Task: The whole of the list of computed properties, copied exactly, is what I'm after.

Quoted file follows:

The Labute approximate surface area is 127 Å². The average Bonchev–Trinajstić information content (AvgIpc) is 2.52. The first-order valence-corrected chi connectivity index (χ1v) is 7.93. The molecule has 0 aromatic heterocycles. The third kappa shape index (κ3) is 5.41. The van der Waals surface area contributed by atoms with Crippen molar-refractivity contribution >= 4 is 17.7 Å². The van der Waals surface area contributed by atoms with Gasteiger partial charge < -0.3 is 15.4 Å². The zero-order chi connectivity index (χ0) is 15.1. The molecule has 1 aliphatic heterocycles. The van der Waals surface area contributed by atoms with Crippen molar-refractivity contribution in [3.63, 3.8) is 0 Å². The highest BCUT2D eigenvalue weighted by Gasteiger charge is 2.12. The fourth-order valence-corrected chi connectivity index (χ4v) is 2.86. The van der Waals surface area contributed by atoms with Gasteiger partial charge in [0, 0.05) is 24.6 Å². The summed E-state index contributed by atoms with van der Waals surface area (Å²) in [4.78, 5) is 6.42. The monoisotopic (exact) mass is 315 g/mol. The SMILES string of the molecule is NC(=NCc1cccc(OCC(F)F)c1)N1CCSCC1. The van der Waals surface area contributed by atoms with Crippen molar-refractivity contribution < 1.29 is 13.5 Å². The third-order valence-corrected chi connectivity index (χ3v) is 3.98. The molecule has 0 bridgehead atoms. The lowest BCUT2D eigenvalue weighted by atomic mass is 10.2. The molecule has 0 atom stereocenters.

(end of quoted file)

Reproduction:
The Labute approximate surface area is 127 Å². The average Bonchev–Trinajstić information content (AvgIpc) is 2.52. The first-order valence-corrected chi connectivity index (χ1v) is 7.93. The molecule has 0 aromatic heterocycles. The third kappa shape index (κ3) is 5.41. The van der Waals surface area contributed by atoms with Crippen molar-refractivity contribution >= 4 is 17.7 Å². The van der Waals surface area contributed by atoms with Gasteiger partial charge < -0.3 is 15.4 Å². The zero-order chi connectivity index (χ0) is 15.1. The molecule has 1 aliphatic heterocycles. The van der Waals surface area contributed by atoms with Crippen molar-refractivity contribution in [3.63, 3.8) is 0 Å². The highest BCUT2D eigenvalue weighted by Gasteiger charge is 2.12. The fourth-order valence-corrected chi connectivity index (χ4v) is 2.86. The van der Waals surface area contributed by atoms with Gasteiger partial charge in [0, 0.05) is 24.6 Å². The summed E-state index contributed by atoms with van der Waals surface area (Å²) in [4.78, 5) is 6.42. The monoisotopic (exact) mass is 315 g/mol. The SMILES string of the molecule is NC(=NCc1cccc(OCC(F)F)c1)N1CCSCC1. The van der Waals surface area contributed by atoms with Crippen molar-refractivity contribution < 1.29 is 13.5 Å². The third-order valence-corrected chi connectivity index (χ3v) is 3.98. The molecule has 0 bridgehead atoms. The lowest BCUT2D eigenvalue weighted by atomic mass is 10.2. The molecule has 0 atom stereocenters.